Acute, localized autoinoculable infectious disease usually acquired through sexual contact. Caused by HAEMOPHILUS DUCREYI, it occurs endemically almost worldwide, especially in tropical and subtropical countries and more commonly in seaports and urban areas than in rural areas.
A species of HAEMOPHILUS that appears to be the pathogen or causative agent of the sexually transmitted disease, CHANCROID.
A lesion on the surface of the skin or a mucous surface, produced by the sloughing of inflammatory necrotic tissue.
Pathological processes involving the male reproductive tract (GENITALIA, MALE).
A methylsulfonyl analog of CHLORAMPHENICOL. It is an antibiotic and immunosuppressive agent.
Pathological processes involving the female reproductive tract (GENITALIA, FEMALE).
A skin ulcer is a breakdown of the skin's surface and underlying tissues, often caused by prolonged pressure, infection, or poor circulation, leading to a loss of continuity in the epidermis and dermis, potentially extending into deeper layers such as subcutaneous tissue, muscle, and bone.
A genus of bacteria causing GRANULOMA INGUINALE and other granulomatous lesions.
Subacute inflammation of the inguinal lymph glands caused by certain immunotypes of CHLAMYDIA TRACHOMATIS. It is a sexually transmitted disease in the U.S. but is more widespread in developing countries. It is distinguished from granuloma venereum (see GRANULOMA INGUINALE), which is caused by Calymmatobacterium granulomatis.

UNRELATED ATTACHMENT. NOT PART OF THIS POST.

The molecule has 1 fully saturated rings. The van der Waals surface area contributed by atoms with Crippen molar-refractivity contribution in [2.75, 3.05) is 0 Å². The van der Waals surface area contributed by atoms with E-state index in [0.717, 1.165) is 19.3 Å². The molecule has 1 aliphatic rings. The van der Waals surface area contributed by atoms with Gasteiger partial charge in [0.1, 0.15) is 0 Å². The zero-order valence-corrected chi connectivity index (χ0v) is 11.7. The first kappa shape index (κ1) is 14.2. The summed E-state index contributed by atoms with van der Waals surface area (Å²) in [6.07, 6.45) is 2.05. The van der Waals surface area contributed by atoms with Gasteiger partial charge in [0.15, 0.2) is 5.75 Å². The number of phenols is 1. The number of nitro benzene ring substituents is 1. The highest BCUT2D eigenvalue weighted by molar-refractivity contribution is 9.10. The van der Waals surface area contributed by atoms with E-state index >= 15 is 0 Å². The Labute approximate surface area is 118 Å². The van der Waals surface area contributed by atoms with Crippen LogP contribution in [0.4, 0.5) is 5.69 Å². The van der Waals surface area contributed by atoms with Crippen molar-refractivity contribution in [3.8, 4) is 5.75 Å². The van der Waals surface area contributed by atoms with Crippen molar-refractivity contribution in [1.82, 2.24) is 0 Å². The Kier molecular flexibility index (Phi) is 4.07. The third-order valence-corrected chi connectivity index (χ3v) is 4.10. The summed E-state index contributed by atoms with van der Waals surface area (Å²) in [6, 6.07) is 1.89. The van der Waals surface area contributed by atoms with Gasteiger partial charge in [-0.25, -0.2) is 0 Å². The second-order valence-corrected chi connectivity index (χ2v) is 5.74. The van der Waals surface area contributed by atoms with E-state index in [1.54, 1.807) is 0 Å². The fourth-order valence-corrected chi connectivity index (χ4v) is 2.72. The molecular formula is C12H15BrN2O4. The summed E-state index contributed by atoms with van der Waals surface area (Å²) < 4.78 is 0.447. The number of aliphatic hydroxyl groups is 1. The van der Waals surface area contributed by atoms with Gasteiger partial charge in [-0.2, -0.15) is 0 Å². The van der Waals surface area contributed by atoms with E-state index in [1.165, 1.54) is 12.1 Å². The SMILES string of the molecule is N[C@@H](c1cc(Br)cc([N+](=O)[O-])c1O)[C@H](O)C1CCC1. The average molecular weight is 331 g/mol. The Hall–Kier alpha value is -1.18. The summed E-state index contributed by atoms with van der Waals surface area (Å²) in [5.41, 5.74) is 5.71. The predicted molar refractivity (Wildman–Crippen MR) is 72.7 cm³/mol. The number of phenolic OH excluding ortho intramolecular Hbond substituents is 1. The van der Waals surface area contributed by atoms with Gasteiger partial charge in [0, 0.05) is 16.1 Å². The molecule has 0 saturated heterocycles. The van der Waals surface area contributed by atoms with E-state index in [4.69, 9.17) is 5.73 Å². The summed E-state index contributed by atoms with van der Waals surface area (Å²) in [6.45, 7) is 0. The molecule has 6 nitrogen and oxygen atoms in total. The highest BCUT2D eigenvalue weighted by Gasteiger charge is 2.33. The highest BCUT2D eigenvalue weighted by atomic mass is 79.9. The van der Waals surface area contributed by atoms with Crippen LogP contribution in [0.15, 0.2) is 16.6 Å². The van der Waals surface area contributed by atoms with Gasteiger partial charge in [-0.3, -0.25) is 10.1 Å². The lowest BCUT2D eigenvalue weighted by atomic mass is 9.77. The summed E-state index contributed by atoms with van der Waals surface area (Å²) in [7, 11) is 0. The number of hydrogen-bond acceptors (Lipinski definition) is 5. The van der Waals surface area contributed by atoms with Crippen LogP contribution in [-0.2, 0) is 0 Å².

"Mississippi, in medical shorthand, is often used to denote the large artery in the lower extremity, the primary vessel carrying blood from the heart to the leg, analogous to its geographical namesake that flows from north to south."
A contagious venereal disease caused by the spirochete TREPONEMA PALLIDUM.
A pyrimidine inhibitor of dihydrofolate reductase, it is an antibacterial related to PYRIMETHAMINE. It is potentiated by SULFONAMIDES and the TRIMETHOPRIM, SULFAMETHOXAZOLE DRUG COMBINATION is the form most often used. It is sometimes used alone as an antimalarial. TRIMETHOPRIM RESISTANCE has been reported.
A broad-spectrum antimicrobial fluoroquinolone. The drug strongly inhibits the DNA-supercoiling activity of DNA GYRASE.
Infection of the genitals (GENITALIA) with HERPES SIMPLEX VIRUS in either the males or the females.
The causative agent of venereal and non-venereal syphilis as well as yaws.